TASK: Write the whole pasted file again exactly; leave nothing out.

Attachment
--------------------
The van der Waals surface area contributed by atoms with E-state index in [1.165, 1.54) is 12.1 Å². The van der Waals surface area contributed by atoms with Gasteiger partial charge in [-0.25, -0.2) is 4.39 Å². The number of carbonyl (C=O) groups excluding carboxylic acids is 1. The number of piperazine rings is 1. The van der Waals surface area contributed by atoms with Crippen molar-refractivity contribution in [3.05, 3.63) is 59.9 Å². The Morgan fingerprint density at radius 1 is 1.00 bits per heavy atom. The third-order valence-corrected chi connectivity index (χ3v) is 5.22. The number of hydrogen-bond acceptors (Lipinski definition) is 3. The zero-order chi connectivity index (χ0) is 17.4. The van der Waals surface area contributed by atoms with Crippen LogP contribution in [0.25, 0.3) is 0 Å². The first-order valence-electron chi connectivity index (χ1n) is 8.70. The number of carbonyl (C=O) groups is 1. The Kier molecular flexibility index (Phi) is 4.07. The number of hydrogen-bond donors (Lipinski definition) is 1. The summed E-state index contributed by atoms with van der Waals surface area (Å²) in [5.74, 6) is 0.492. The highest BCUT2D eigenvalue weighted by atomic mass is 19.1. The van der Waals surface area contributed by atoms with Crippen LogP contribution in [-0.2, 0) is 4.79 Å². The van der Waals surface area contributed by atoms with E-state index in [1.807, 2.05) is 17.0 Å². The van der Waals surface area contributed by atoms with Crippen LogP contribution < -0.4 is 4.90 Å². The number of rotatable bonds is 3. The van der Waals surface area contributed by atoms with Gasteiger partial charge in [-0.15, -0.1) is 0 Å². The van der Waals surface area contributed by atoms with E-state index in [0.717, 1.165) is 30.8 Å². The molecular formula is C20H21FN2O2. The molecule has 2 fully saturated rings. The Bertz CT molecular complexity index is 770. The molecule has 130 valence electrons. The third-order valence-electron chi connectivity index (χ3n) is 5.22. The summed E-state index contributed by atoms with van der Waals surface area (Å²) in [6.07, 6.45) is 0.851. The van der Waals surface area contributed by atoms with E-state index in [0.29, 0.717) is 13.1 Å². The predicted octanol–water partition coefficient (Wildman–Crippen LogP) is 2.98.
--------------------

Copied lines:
The van der Waals surface area contributed by atoms with E-state index in [1.165, 1.54) is 12.1 Å². The van der Waals surface area contributed by atoms with Gasteiger partial charge in [-0.25, -0.2) is 4.39 Å². The number of carbonyl (C=O) groups excluding carboxylic acids is 1. The number of piperazine rings is 1. The van der Waals surface area contributed by atoms with Crippen molar-refractivity contribution in [3.05, 3.63) is 59.9 Å². The Morgan fingerprint density at radius 1 is 1.00 bits per heavy atom. The third-order valence-corrected chi connectivity index (χ3v) is 5.22. The number of hydrogen-bond acceptors (Lipinski definition) is 3. The zero-order chi connectivity index (χ0) is 17.4. The van der Waals surface area contributed by atoms with Crippen LogP contribution in [0.25, 0.3) is 0 Å². The first-order valence-electron chi connectivity index (χ1n) is 8.70. The number of carbonyl (C=O) groups is 1. The Kier molecular flexibility index (Phi) is 4.07. The number of hydrogen-bond donors (Lipinski definition) is 1. The summed E-state index contributed by atoms with van der Waals surface area (Å²) in [5.74, 6) is 0.492. The highest BCUT2D eigenvalue weighted by atomic mass is 19.1. The van der Waals surface area contributed by atoms with Crippen LogP contribution in [-0.2, 0) is 4.79 Å². The van der Waals surface area contributed by atoms with E-state index in [1.807, 2.05) is 17.0 Å². The van der Waals surface area contributed by atoms with Crippen LogP contribution < -0.4 is 4.90 Å². The number of rotatable bonds is 3. The van der Waals surface area contributed by atoms with Gasteiger partial charge in [-0.15, -0.1) is 0 Å². The van der Waals surface area contributed by atoms with E-state index in [0.717, 1.165) is 30.8 Å². The molecular formula is C20H21FN2O2. The molecule has 2 fully saturated rings. The Bertz CT molecular complexity index is 770. The molecule has 130 valence electrons. The third-order valence-electron chi connectivity index (χ3n) is 5.22. The summed E-state index contributed by atoms with van der Waals surface area (Å²) in [6.07, 6.45) is 0.851. The van der Waals surface area contributed by atoms with E-state index in [0.29, 0.717) is 13.1 Å². The predicted octanol–water partition coefficient (Wildman–Crippen LogP) is 2.98.